The fact that it can be so granular in its market making is what made it catch my imagination initially. Both ILP and Xrapid require large market makers to provide liquidity. Such an example as I mentioned above would have almost instant liquidity due to being tied to a commodity. The number of potential buyers for XRP or BTC or XLM is limited by those hoping to speculate in the asset. Meanwhile, a token backed by a good that almost everyone wants or needs could provide a potential pool of millions willing to provide liquidity, even if their purpose is not to provide liquidity but simply to buy airtime.  

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5 hours ago, jcdenton said:

As Ripple CTO said, interoperability will put enormous pressure on specialty tokens. We'll see how long this token can be artificially tied to this commodity in an Interledger world. 

I think it's the other way round and XRP is a competitor as a value bridge for trading cell data :music:

There is no reason this would not work with ILP. But what would be the point? This, if used in the manner I suggested, would likely be more direct, person to person.

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FYI, this is just a thought experiment, I'm not here to pump any alt-coin or bash Ripple. I am long on Ripple, and I don't see the above happening. That being said, it is important to hash these things out.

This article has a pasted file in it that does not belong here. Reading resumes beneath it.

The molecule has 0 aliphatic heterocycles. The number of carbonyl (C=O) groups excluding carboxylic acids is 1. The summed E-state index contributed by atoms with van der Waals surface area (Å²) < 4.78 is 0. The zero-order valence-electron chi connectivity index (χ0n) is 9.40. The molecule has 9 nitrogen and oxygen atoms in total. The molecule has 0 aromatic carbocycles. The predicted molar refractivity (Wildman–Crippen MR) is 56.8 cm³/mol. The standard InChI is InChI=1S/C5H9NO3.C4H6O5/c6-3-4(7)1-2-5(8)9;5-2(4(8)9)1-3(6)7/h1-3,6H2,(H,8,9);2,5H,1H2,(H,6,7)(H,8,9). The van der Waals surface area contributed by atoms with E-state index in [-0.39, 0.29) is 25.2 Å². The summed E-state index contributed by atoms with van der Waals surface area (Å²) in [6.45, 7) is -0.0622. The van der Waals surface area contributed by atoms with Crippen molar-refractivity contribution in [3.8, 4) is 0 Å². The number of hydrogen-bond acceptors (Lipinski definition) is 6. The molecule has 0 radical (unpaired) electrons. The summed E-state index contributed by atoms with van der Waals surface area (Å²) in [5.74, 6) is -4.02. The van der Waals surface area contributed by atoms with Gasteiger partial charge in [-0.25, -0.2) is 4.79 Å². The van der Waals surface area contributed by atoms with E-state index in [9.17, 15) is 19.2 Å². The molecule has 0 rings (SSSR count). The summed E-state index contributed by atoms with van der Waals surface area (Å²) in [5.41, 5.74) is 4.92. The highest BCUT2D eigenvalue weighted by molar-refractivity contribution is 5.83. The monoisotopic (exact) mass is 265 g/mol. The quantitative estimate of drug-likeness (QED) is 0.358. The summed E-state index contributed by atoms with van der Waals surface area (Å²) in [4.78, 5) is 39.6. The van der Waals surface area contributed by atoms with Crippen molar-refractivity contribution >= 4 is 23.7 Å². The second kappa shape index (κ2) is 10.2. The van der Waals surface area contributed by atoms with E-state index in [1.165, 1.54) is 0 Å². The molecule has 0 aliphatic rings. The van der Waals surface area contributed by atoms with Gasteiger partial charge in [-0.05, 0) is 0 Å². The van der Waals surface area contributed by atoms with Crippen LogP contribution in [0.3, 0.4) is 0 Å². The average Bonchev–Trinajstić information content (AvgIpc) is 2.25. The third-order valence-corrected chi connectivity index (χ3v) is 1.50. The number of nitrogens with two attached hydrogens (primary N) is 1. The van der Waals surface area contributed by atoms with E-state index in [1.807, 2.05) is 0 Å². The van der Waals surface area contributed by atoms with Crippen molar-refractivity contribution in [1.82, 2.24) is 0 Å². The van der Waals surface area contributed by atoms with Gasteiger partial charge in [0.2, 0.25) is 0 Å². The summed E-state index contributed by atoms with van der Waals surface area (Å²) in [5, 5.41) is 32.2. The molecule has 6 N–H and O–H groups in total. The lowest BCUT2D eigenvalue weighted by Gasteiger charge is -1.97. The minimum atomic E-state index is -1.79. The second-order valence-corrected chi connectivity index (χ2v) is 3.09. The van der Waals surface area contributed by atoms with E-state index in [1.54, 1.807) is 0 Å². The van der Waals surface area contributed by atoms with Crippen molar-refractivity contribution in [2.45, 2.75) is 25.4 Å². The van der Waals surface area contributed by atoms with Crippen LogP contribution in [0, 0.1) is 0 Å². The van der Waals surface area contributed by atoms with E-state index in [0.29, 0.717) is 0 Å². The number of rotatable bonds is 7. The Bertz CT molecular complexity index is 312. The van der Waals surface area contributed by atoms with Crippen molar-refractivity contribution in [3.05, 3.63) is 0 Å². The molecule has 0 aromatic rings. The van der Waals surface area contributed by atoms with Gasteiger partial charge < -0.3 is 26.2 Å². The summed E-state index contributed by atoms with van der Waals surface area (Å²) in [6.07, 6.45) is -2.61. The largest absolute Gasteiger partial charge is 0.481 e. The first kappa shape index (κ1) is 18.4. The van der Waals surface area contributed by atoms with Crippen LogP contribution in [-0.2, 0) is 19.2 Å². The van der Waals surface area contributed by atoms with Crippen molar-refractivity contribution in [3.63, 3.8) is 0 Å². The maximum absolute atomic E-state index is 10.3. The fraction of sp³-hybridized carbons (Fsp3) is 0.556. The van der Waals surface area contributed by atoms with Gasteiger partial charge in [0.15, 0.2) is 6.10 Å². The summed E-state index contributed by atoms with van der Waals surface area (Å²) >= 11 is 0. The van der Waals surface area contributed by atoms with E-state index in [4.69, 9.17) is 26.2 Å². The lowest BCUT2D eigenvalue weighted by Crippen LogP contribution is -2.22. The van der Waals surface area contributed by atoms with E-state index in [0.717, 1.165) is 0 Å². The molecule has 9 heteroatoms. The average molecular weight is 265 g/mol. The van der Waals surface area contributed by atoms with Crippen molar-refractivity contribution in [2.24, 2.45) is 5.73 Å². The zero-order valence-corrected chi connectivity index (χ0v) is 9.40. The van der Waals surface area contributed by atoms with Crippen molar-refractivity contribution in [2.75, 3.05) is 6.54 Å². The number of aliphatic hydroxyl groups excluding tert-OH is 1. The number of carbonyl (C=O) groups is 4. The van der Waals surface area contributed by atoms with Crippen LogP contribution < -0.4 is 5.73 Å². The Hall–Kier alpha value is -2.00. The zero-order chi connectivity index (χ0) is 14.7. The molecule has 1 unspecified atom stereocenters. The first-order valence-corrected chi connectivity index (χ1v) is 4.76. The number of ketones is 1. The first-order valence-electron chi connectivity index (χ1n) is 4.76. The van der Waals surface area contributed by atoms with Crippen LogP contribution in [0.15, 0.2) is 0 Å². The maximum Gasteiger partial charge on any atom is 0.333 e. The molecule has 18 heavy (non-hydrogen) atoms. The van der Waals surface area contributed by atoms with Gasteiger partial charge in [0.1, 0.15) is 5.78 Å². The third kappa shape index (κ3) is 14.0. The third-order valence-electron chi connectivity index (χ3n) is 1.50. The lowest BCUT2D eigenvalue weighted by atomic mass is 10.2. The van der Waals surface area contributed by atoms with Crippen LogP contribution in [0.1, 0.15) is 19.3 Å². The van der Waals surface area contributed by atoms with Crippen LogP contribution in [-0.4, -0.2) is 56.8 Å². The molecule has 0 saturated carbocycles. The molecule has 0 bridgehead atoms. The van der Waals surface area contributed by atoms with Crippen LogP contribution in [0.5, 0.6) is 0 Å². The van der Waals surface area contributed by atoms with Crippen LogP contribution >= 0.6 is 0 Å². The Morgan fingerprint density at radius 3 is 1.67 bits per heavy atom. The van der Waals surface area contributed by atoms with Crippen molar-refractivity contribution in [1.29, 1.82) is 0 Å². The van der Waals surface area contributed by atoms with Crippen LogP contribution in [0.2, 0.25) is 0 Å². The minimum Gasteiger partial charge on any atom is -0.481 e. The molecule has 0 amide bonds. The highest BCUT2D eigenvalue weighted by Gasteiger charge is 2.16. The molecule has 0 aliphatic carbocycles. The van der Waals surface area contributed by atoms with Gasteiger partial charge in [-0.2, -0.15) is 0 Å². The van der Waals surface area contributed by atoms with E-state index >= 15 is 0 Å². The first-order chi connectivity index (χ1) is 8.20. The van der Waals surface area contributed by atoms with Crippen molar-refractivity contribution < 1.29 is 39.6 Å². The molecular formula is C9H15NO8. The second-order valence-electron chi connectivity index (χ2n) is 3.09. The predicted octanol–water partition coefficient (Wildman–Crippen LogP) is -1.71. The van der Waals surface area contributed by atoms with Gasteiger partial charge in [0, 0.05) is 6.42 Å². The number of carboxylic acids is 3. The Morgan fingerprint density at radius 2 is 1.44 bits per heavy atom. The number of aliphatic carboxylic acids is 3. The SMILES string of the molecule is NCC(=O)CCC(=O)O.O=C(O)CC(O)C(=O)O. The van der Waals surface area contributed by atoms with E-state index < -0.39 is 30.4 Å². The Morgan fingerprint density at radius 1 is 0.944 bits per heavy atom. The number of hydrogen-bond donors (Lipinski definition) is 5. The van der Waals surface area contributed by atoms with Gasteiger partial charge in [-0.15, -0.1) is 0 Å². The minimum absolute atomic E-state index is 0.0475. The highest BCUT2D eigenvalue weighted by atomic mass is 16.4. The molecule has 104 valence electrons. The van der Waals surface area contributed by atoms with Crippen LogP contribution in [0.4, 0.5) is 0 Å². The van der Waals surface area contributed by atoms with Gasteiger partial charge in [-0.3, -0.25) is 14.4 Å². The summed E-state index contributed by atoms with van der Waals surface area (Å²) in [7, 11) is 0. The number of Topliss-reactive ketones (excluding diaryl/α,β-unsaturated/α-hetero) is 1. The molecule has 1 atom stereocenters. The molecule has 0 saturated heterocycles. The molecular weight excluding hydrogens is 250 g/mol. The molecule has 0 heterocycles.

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Do you have any citation for this? 
If I have a bunch of these tokens, and I want to buy data for my phone,  I can do so. Is it not possible to then trade those minutes to another person who wants or needs data in exchange for a good or service?
Even if it is not allowed, how could such a process be stopped seeing as it would be completely person to person?
The fact that it can be so granular in its market making is what made it catch my imagination initially. Both ILP and Xrapid require large market makers to provide liquidity. Such an example as I mentioned above would have almost instant liquidity due to being tied to a commodity. The number of potential buyers for XRP or BTC or XLM is limited by those hoping to speculate in the asset. Meanwhile, a token backed by a good that almost everyone wants or needs could provide a potential pool of millions willing to provide liquidity, even if their purpose is not to provide liquidity but simply to buy airtime.  

I mentioned in Mexico and could be others countries- I like the business model ( I tried like 3 yrs ago the same business idea) and I did my due diligence with the Mexican authorities and we find out I cant be done ( airtime tradable for other goods or services) I agree with you the Telcos are the one with the important client base - in Mexico it was to protect the financial industry from the telcos.